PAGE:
We have revisited the problems of voltage clamp recording from intact Arabidopsis guard cells and offer here a few simple procedures that enable classic, two-electrode voltage clamp recordings. Included with this protocol are summaries of results demonstrating its utility in characterising the major ion channel currents and their stability over time periods of one hour or more. The impalement approach greatly simplifies experimental access to these currents and enables physiological studies to be carried out on a cell-by-cell basis.
Arabidopsis thaliana. For purposes of demonstration, we included with wild-type (Col0) the nitrate reductase-null mutant nia1-1/nia2-5 (nia1nia2) , the ABA-receptor quadruple mutant pyr1/pyl1/pyl2/pyl4 (QC3) , the vesicle-trafficking mutant syp121 (=syr1/pen1) and its complementation with SYP121[31, 32], the dehydroascorbate reductase mutant dhar1-3, and the K+ channel mutant kc1-2.
KCl, Ca(OH)2, NaOH, HCl, CsCl, tetraethylammonium chloride (TEA-Cl), potassium acetate (K+-Ac), and 2-(N-morpholino)ethanesulfonic acid (MES) analytical grade.
Opening Buffer (OB) for pretreating the stomatal guard cells, comprising 50 mM KCl and 10 mM MES, titrated to its pH 6.1 with NaOH, without added Ca2+.
Recording Buffer 1 (RB1) for voltage clamp measurements of K+ channel currents, comprising 10 mM KCl and 5 mM MES, titrated to pH 6.1 with Ca(OH)2 ([Ca2+] = 1 mM).
Recording Buffer 2 (RB2) for voltage clamp measurements of the Cl-/anion channel currents, comprising 15 mM TEA-Cl, 15 mM CsCl and 5 mM MES, titrated to pH 6.1 with Ca(OH)2([Ca2+] = 1 mM).
Environment-controlled growth room
Refrigerator for stratifying seeds at 4°C
Narashige PD5 multi-purpose microelectrode puller or equivalent, modified for multibarrelled microelectrodes .
Light microscope with a total magnification at least 400× or higher
12-volt battery for DC power to supply microscope
Huxley-type micromanipulator with carrier (see below) incorporating light-weight micropositioner (e.g. Narishige C2-type micromanipulator)
Gravity-feed system for switching between experimental solutions 
Fine-tipped forceps, dressing forceps and razor blades
Glass capillaries for double-barrelled microelectrodes 
Two-ml polypropylene pipettes, silicon rubber and 0.5-mm diameter Ag wire for halfcells (see  and below)
Key steps for growing Arabidopsis plants and selecting guard cells for voltage clamp
Pretreat compost with Intercept 70WG (Scotts, Ipswich, UK), a systemic insecticide.
Sow seeds onto the nutrient-rich Levington F2 + S 3 compost (Coulders, Glasgow, UK) in 60 mm pots covered with polyester mesh (Remnant Kings, Glasgow, UK Figure 1A) to avoid soil contact of the abaxial leaf surface and soil-borne stress factors.
Stratify seeds at 4°C, once sown, for 48 hours and leave the seed to germinate under a plastic lid (>95% RH) for one week.
Cultivate plants in a controlled environment growth room under long day conditions with 100 μmol m-2 s-1 light and a light/dark cycle of 16 h/8 h, 22/18°C, and 55/70% RH. Evenly and regularly water plants from below.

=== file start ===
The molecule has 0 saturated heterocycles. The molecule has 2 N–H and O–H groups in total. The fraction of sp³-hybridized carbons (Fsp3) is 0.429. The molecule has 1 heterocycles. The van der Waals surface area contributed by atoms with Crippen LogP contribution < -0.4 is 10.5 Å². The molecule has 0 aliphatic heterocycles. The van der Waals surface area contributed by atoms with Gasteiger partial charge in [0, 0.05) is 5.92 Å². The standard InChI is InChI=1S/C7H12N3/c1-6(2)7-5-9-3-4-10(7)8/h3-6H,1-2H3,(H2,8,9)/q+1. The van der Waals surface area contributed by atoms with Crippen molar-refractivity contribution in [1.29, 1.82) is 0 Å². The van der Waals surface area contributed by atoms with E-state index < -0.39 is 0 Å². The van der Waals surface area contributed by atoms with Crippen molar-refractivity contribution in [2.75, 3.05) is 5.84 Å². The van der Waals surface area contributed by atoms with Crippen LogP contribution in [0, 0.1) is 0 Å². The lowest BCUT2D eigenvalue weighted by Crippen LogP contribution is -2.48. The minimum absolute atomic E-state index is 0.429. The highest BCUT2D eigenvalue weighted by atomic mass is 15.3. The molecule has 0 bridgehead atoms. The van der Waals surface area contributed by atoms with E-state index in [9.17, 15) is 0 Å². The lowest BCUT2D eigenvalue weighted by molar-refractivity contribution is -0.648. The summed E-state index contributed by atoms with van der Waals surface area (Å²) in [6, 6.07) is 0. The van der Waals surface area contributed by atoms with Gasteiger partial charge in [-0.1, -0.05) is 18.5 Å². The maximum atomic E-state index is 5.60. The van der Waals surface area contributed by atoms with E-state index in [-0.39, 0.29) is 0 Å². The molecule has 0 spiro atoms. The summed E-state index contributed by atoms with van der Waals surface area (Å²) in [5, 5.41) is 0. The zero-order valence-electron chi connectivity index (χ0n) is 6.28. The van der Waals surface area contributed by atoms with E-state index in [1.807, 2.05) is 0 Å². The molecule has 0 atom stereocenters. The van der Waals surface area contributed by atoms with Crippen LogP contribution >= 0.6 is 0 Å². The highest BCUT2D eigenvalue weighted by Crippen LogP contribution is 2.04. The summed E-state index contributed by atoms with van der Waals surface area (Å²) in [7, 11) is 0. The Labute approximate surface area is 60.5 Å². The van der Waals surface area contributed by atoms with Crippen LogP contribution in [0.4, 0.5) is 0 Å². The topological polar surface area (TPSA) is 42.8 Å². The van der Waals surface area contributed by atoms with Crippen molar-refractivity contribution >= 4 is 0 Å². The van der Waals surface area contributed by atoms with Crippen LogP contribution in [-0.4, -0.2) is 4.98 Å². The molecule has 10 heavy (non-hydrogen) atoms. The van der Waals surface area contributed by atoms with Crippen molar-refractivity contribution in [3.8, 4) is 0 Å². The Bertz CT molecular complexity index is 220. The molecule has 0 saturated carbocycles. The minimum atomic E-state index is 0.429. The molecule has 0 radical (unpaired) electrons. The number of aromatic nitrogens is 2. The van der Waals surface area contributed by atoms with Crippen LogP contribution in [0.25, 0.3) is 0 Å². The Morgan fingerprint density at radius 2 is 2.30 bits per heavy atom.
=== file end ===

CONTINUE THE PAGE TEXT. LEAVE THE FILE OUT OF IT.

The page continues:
Transfer pots after one week to propagators. We use propagators with NITEX mesh fabric (mesh opening 200 μm diameter; Sefar, Heiden, Switzerland) over the sides of the covers to permit free air exchange while keeping out insects.
In preparation for experiments excise either the 5th or 6th true leaf of three-week-old plants; these leaves display an elliptical shape and are more serrated compared to the older leaves. NOTE: There is a correlation between stomatal responsiveness and stomatal age, the most responsive stomata often occur on leaves with higher stomatal densities, many stomatal primordia and smaller epidermal cells (Figure 1 B and C). Successful impalements yield similar currents under voltage clamp when recorded from guard cells of plants grown under long- and short-day conditions. Nonetheless, we favour plants grown under long days, as growth under short days gives lower stomatal densities (Figure 1 D).
Pretreat the glass of the measuring chamber, coating it with Dow-Corning silicon prosthetic adhesive (Factor II, Tucson, USA; see ). NOTE: Silicon adhesive is pressure-sensitive and optically clear. Once dried, it remains useable for many weeks, even under water. However, the solvent used in the adhesive must evaporate before use or it will kill the cells.
Excise the epidermis of the leaf by wrapping the leaf over a finger, adaxial side down, cut into the mesophyll near the base of the mid-vein with forceps, and lift the abaxial epidermis away from the mid vein towards the leave margin. Gently replace peel against the mesophyll, keeping a gentle tension to avoid folds, then cut at the end of the peel near the leaf margin using a fresh (sharp) razor blade. NOTE: It is often easier to peel away the epidermis some minutes after excision when the leaf is less turgid, and to work from the petiole to the apex of the leaf. Ideally, epidermal peels should be free from wrinkles, folds, dirt and, once mounted, air bubbles. Successful impalements are best obtained from open stomata with young guard cells (arrows, Figure 1 B), as judged by the thickness of the stomatal lip and squat shape of the guard cells.